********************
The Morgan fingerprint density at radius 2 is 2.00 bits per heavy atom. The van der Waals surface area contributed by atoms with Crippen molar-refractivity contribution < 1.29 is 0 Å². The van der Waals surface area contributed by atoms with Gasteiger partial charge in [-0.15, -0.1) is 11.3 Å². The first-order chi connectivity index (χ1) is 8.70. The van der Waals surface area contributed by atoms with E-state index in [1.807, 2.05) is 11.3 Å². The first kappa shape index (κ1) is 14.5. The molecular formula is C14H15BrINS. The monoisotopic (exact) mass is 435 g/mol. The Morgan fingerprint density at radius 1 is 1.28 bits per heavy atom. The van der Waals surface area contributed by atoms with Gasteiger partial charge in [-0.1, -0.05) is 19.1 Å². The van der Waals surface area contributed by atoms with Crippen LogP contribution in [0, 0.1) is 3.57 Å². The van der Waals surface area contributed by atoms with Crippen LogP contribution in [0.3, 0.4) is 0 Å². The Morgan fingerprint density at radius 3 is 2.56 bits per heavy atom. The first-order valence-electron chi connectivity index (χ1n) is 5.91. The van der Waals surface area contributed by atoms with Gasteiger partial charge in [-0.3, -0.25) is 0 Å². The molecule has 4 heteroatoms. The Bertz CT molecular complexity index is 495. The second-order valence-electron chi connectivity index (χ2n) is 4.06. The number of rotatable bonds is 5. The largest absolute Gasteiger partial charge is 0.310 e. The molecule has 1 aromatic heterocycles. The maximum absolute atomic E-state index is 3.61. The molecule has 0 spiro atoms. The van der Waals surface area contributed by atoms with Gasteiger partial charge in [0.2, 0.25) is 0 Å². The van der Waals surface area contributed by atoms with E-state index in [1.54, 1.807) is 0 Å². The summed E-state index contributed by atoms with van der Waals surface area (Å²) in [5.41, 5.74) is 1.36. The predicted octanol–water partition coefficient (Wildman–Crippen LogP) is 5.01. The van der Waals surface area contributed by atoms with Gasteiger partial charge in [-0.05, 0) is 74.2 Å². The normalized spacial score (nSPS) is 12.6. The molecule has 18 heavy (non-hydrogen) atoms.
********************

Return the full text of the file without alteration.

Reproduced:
The Morgan fingerprint density at radius 2 is 2.00 bits per heavy atom. The van der Waals surface area contributed by atoms with Crippen molar-refractivity contribution < 1.29 is 0 Å². The van der Waals surface area contributed by atoms with Gasteiger partial charge in [-0.15, -0.1) is 11.3 Å². The first-order chi connectivity index (χ1) is 8.70. The van der Waals surface area contributed by atoms with E-state index in [1.807, 2.05) is 11.3 Å². The first kappa shape index (κ1) is 14.5. The molecular formula is C14H15BrINS. The monoisotopic (exact) mass is 435 g/mol. The Morgan fingerprint density at radius 1 is 1.28 bits per heavy atom. The van der Waals surface area contributed by atoms with Gasteiger partial charge in [-0.1, -0.05) is 19.1 Å². The van der Waals surface area contributed by atoms with Crippen LogP contribution in [0, 0.1) is 3.57 Å². The van der Waals surface area contributed by atoms with Crippen LogP contribution in [0.3, 0.4) is 0 Å². The Morgan fingerprint density at radius 3 is 2.56 bits per heavy atom. The first-order valence-electron chi connectivity index (χ1n) is 5.91. The van der Waals surface area contributed by atoms with Gasteiger partial charge in [-0.3, -0.25) is 0 Å². The molecule has 4 heteroatoms. The Bertz CT molecular complexity index is 495. The second-order valence-electron chi connectivity index (χ2n) is 4.06. The number of rotatable bonds is 5. The largest absolute Gasteiger partial charge is 0.310 e. The molecule has 1 aromatic heterocycles. The maximum absolute atomic E-state index is 3.61. The molecule has 0 spiro atoms. The van der Waals surface area contributed by atoms with Gasteiger partial charge in [0.2, 0.25) is 0 Å². The van der Waals surface area contributed by atoms with E-state index in [1.54, 1.807) is 0 Å². The summed E-state index contributed by atoms with van der Waals surface area (Å²) in [5.41, 5.74) is 1.36. The predicted octanol–water partition coefficient (Wildman–Crippen LogP) is 5.01. The van der Waals surface area contributed by atoms with Gasteiger partial charge in [-0.05, 0) is 74.2 Å². The normalized spacial score (nSPS) is 12.6. The molecule has 18 heavy (non-hydrogen) atoms.